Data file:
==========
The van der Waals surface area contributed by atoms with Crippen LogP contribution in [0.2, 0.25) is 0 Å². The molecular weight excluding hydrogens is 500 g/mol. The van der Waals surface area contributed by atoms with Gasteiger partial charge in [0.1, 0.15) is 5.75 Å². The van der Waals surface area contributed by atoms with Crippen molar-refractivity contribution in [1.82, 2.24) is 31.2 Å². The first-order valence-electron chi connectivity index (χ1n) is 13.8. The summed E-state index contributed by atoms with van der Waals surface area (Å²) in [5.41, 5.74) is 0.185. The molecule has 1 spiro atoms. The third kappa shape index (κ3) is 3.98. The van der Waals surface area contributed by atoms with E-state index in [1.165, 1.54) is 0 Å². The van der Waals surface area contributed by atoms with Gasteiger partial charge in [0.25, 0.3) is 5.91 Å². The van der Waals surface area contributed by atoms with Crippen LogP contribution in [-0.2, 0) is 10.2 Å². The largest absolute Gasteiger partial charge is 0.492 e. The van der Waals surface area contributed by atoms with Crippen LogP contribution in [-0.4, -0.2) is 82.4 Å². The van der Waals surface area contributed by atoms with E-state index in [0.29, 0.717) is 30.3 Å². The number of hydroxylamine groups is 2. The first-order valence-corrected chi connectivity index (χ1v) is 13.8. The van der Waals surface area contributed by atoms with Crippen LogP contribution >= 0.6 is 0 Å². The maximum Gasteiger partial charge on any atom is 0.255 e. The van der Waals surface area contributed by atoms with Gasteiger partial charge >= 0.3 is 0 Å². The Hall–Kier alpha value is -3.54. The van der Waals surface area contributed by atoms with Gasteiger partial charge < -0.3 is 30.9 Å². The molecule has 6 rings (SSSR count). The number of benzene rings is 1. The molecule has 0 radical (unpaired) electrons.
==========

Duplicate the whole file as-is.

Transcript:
The van der Waals surface area contributed by atoms with Crippen LogP contribution in [0.2, 0.25) is 0 Å². The molecular weight excluding hydrogens is 500 g/mol. The van der Waals surface area contributed by atoms with Gasteiger partial charge in [0.1, 0.15) is 5.75 Å². The van der Waals surface area contributed by atoms with Crippen molar-refractivity contribution in [1.82, 2.24) is 31.2 Å². The first-order valence-electron chi connectivity index (χ1n) is 13.8. The summed E-state index contributed by atoms with van der Waals surface area (Å²) in [5.41, 5.74) is 0.185. The molecule has 1 spiro atoms. The third kappa shape index (κ3) is 3.98. The van der Waals surface area contributed by atoms with E-state index in [1.165, 1.54) is 0 Å². The van der Waals surface area contributed by atoms with Gasteiger partial charge in [0.25, 0.3) is 5.91 Å². The van der Waals surface area contributed by atoms with Crippen LogP contribution in [-0.2, 0) is 10.2 Å². The largest absolute Gasteiger partial charge is 0.492 e. The van der Waals surface area contributed by atoms with Crippen LogP contribution in [-0.4, -0.2) is 82.4 Å². The van der Waals surface area contributed by atoms with E-state index in [0.29, 0.717) is 30.3 Å². The number of hydroxylamine groups is 2. The first-order valence-corrected chi connectivity index (χ1v) is 13.8. The van der Waals surface area contributed by atoms with Crippen LogP contribution >= 0.6 is 0 Å². The maximum Gasteiger partial charge on any atom is 0.255 e. The van der Waals surface area contributed by atoms with Gasteiger partial charge >= 0.3 is 0 Å². The Hall–Kier alpha value is -3.54. The van der Waals surface area contributed by atoms with Gasteiger partial charge < -0.3 is 30.9 Å². The molecule has 6 rings (SSSR count). The number of benzene rings is 1. The molecule has 0 radical (unpaired) electrons.